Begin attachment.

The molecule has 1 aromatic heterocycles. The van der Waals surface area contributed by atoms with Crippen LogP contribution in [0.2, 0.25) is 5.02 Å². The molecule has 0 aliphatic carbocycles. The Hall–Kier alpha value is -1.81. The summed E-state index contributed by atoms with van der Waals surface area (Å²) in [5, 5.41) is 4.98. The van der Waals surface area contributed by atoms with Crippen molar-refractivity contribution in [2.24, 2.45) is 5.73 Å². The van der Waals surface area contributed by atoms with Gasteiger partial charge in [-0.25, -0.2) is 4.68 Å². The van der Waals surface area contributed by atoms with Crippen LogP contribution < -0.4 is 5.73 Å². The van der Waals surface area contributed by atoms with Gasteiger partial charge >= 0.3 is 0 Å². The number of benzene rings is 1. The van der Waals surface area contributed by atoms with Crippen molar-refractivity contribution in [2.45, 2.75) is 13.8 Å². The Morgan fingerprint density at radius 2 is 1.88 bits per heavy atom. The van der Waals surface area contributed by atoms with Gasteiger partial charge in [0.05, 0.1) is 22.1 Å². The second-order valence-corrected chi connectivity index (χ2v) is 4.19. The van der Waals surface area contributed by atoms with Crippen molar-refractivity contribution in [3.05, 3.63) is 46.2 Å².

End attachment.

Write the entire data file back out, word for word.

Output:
The molecule has 1 aromatic heterocycles. The van der Waals surface area contributed by atoms with Crippen LogP contribution in [0.2, 0.25) is 5.02 Å². The molecule has 0 aliphatic carbocycles. The Hall–Kier alpha value is -1.81. The summed E-state index contributed by atoms with van der Waals surface area (Å²) in [5, 5.41) is 4.98. The van der Waals surface area contributed by atoms with Crippen molar-refractivity contribution in [2.24, 2.45) is 5.73 Å². The van der Waals surface area contributed by atoms with Gasteiger partial charge in [-0.25, -0.2) is 4.68 Å². The van der Waals surface area contributed by atoms with Crippen LogP contribution < -0.4 is 5.73 Å². The van der Waals surface area contributed by atoms with Gasteiger partial charge >= 0.3 is 0 Å². The number of benzene rings is 1. The van der Waals surface area contributed by atoms with Crippen molar-refractivity contribution in [2.45, 2.75) is 13.8 Å². The Morgan fingerprint density at radius 2 is 1.88 bits per heavy atom. The van der Waals surface area contributed by atoms with Gasteiger partial charge in [0.05, 0.1) is 22.1 Å². The second-order valence-corrected chi connectivity index (χ2v) is 4.19. The van der Waals surface area contributed by atoms with Crippen molar-refractivity contribution in [3.05, 3.63) is 46.2 Å².